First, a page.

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Appeals Court Orders Life Sentences For 5 Somali Pirates

Storyline:National News

Five Somali pirates must spend life in prison for waging a mistaken and dramatically unsuccessful attack on a U.S. Navy ship, a federal appeals court ruled Thursday.

A three-judge panel of the 4th U.S. Circuit Court of Appeals unanimously ruled that a judge erred when he sentenced the defendants to terms ranging from 30 to 42½ years.

The court returned the case to U.S. District Judge Raymond Jackson in Norfolk and ordered him to impose the life sentences, which are mandatory for piracy under federal law.

Jackson had ruled that because nobody aboard the Navy ship was hurt, life terms were disproportionate to the crime and amounted to unconstitutional cruel and unusual punishment.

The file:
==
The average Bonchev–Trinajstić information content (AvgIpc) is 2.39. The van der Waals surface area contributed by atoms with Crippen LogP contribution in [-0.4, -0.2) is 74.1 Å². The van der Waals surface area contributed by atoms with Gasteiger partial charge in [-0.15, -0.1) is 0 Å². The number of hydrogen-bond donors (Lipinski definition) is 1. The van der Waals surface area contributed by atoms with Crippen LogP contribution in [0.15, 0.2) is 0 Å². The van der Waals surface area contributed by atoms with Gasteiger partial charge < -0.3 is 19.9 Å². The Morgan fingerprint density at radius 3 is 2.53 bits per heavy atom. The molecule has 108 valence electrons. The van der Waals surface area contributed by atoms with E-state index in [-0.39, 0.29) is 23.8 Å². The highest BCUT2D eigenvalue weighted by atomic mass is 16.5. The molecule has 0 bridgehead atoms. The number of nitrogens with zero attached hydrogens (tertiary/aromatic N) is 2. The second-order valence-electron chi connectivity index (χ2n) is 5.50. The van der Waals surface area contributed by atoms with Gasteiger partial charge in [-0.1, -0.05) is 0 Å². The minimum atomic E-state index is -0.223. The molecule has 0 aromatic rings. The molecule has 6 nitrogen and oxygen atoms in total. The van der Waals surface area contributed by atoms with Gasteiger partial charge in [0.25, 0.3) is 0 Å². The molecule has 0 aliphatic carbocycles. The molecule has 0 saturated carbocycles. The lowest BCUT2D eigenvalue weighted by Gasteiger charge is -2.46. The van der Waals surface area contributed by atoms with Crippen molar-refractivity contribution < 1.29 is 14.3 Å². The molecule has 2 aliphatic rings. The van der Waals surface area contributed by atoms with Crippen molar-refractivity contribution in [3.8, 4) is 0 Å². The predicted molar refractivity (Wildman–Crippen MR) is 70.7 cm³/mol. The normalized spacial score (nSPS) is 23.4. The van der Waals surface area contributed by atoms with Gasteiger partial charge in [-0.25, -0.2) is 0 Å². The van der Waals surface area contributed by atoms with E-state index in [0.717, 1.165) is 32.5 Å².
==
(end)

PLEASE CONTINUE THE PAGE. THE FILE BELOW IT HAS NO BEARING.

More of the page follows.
“It is of no moment that no one aboard the USS Ashland was harmed before the defendants’ attack was thwarted,” Judge Robert King wrote for the appeals court.

The mandatory life sentence reflects a rational legislative judgment that piracy in international waters “is a crime deserving of one of the harshest of penalties,” he wrote.

The appeals court noted that piracy carried a mandatory death sentence from 1819 until 1909, when Congress reduced the penalty to a mandatory life term.

The defendants could appeal either to the full appeals court or the U.S. Supreme Court. Their attorney, Geremy C. Kamens, said he was reviewing the opinion and had no further comment. U.S. Attorney Dana J. Boente said in a written statement that he was pleased with the court’s decision.

Source: Associated Press